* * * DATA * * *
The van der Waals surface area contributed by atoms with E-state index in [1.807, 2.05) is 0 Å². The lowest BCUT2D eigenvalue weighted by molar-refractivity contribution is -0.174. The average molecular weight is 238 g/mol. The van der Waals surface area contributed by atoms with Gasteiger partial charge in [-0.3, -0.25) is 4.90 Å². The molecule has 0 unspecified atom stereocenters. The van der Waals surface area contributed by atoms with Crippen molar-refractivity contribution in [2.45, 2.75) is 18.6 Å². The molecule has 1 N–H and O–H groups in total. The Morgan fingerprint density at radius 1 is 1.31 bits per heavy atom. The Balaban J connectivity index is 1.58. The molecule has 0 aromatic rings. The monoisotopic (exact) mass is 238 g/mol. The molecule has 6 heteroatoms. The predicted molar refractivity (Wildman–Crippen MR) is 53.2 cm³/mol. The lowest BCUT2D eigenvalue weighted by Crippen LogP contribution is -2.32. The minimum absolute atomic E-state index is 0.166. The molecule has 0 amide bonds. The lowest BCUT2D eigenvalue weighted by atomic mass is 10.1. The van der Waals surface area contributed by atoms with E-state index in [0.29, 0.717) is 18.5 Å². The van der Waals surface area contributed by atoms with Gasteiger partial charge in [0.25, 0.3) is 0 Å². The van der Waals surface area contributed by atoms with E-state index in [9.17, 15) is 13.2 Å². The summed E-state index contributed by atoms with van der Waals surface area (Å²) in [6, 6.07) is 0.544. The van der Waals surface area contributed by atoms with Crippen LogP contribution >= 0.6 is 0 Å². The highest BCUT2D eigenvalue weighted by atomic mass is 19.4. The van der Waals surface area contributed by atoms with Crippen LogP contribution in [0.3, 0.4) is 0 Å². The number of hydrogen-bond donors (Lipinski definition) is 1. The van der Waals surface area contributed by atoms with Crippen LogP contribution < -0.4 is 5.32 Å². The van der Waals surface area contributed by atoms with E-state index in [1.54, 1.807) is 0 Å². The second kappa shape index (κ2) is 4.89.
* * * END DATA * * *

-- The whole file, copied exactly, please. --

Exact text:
The van der Waals surface area contributed by atoms with E-state index in [1.807, 2.05) is 0 Å². The lowest BCUT2D eigenvalue weighted by molar-refractivity contribution is -0.174. The average molecular weight is 238 g/mol. The van der Waals surface area contributed by atoms with Gasteiger partial charge in [-0.3, -0.25) is 4.90 Å². The molecule has 0 unspecified atom stereocenters. The van der Waals surface area contributed by atoms with Crippen molar-refractivity contribution in [2.45, 2.75) is 18.6 Å². The molecule has 1 N–H and O–H groups in total. The Morgan fingerprint density at radius 1 is 1.31 bits per heavy atom. The Balaban J connectivity index is 1.58. The molecule has 0 aromatic rings. The monoisotopic (exact) mass is 238 g/mol. The molecule has 6 heteroatoms. The predicted molar refractivity (Wildman–Crippen MR) is 53.2 cm³/mol. The lowest BCUT2D eigenvalue weighted by Crippen LogP contribution is -2.32. The minimum absolute atomic E-state index is 0.166. The molecule has 0 amide bonds. The lowest BCUT2D eigenvalue weighted by atomic mass is 10.1. The van der Waals surface area contributed by atoms with E-state index in [0.29, 0.717) is 18.5 Å². The van der Waals surface area contributed by atoms with Gasteiger partial charge in [0.25, 0.3) is 0 Å². The van der Waals surface area contributed by atoms with E-state index in [9.17, 15) is 13.2 Å². The summed E-state index contributed by atoms with van der Waals surface area (Å²) in [6, 6.07) is 0.544. The van der Waals surface area contributed by atoms with Crippen LogP contribution >= 0.6 is 0 Å². The highest BCUT2D eigenvalue weighted by atomic mass is 19.4. The van der Waals surface area contributed by atoms with Crippen LogP contribution in [0.3, 0.4) is 0 Å². The number of hydrogen-bond donors (Lipinski definition) is 1. The van der Waals surface area contributed by atoms with Crippen LogP contribution < -0.4 is 5.32 Å². The van der Waals surface area contributed by atoms with E-state index in [1.54, 1.807) is 0 Å². The second kappa shape index (κ2) is 4.89.